So does Carter like it? He does! He loved the owls and before he would even put on the sweater he had to give each one a kiss. It's a super soft and light, not overly warm sweater. I love lightweight wool sweaters for active children. Wool has a way of "breathing" and regulating body temperature to keep a child warm when he is playing quietly indoors or actively outdoors. Scroll down for the shopping links.

This color is more accurate in the modeled pictures but I show you this to see the sleeve technique.

Carter wrote a letter to me and I asked him to read it. He stood up straight and held the paper in his hands and said, "You are nice." This made me very happy because I know children this age mimic what the adults around them are saying. Deep sigh.
Links:
Penny Straker's Owl Cardigan for children
Penny Straker's Owl Cardigan for babies
My Ravelry project page
Rowan Baby Cashsoft Merino

How to knit a top-down set-in sleeve.

If you are having a difficult time finding the tiny eye buttons,
Penny Straker sells them on her site here.


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My not-so-spooky Halloween house









Hello and good Monday morning to you!

I think I've admitted here before that I'm a bit of grinch about Halloween. I have never gone into decorating my house too much with skeletons or witches, rarely dress up, and really can't think of much I like about Halloween except the candy, especially if it's chocolate. I do have a few Halloween decorations but mostly rely on darling little pumpkins for my decorations. I'm sure as Carter gets older he'll think I'm a real dud, but I save up all my holiday excitement for the worthier Thanksgiving and Christmas that is RIGHT AROUND THE CORNER!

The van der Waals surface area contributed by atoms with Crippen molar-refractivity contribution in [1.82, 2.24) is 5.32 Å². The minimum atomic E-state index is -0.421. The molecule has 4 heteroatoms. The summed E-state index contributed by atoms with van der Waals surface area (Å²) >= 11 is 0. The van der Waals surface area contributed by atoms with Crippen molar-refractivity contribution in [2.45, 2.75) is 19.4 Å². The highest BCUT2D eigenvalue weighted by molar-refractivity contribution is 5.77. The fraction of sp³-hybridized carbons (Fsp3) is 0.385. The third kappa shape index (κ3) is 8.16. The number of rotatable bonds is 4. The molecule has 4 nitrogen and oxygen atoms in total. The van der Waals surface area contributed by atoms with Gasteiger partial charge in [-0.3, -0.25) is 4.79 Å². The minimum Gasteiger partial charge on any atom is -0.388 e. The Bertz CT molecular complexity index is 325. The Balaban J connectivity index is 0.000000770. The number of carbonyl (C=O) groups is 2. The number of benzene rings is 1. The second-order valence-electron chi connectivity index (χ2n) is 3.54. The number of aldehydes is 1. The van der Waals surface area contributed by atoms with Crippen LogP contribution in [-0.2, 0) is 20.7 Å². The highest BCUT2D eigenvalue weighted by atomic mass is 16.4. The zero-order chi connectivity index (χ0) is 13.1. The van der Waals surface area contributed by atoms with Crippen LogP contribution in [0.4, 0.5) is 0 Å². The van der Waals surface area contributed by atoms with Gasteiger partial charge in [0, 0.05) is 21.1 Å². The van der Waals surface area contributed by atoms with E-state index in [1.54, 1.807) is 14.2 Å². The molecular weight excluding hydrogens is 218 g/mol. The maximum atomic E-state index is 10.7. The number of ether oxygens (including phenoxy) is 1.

We had the kids over for dinner this weekend. Lately I've been stuck on what to make for a two year old. He was a good eater at one time, opening his mouth while I would spoon in whatever we were having for dinner. He would gobble it up and open his little mouth for more. So dang precious, but all that has changed. Now he alternately loves then hates, then loves and hates again such kid-friendly mainstays as chicken, salmon, peas--potatoes even! Two year olds!

I decided to make tomato and wild rice soup, grilled cheese sandwiches, and green salad. Bless his heart, he loved my soup! Of course he also loved the sandwiches too but would not touch the kale salad. The week before we had him over for dinner and I had put a minuscule amount of salad on his plate: a postage stamp sized piece of lettuce, one pea, one skinny shred of carrot, and a razor-thin slice of radish. He poked at it and announced, "This is salad. Mommy and Daddy like this stuff but I don't." He did eat the main offering of spaghetti. Thanksgiving will be interesting. Last year he loved it all, turkey, potatoes, stuffing, gravy, and kept asking for more. If he eats half of what he ate last year I'll be thrilled!

As for Thanksgiving, I'm already thinking about it. I loved the simple table I created above for our family dinner and think I'll reproduce it for the big day. We will be small again this year, just six plus the baby. I'll still make a huge turkey because we love all the leftovers, especially turkey soup and plain old turkey sandwiches. Can you tell I'm ready?

I have three posts planned for the next few weeks; such an abundance of photos and blogging is a rarity for me these days. They are all knitting posts and one is about my recent yarn purchases in Copenhagen and Helsinki. I haven't started knitting with any of my new yarn yet as I've still got a few things on the needles I'd like to have done before the holidays.


This is a little pair of red shorts with cabled suspenders for Carter that I'd like to finish by the holidays.

Love the way the simple stitch pattern creates a quilted effect on two-year-old-sized Juniper by OGE.

This new cowl design from Andrea Mowry is addicting to knit and Spincycle is surprisingly soft against the skin.

This will become a darling garter stitch, over-sized cotton coat for Annie.

Mommy and Grammy took Carter to the pumpkin patch.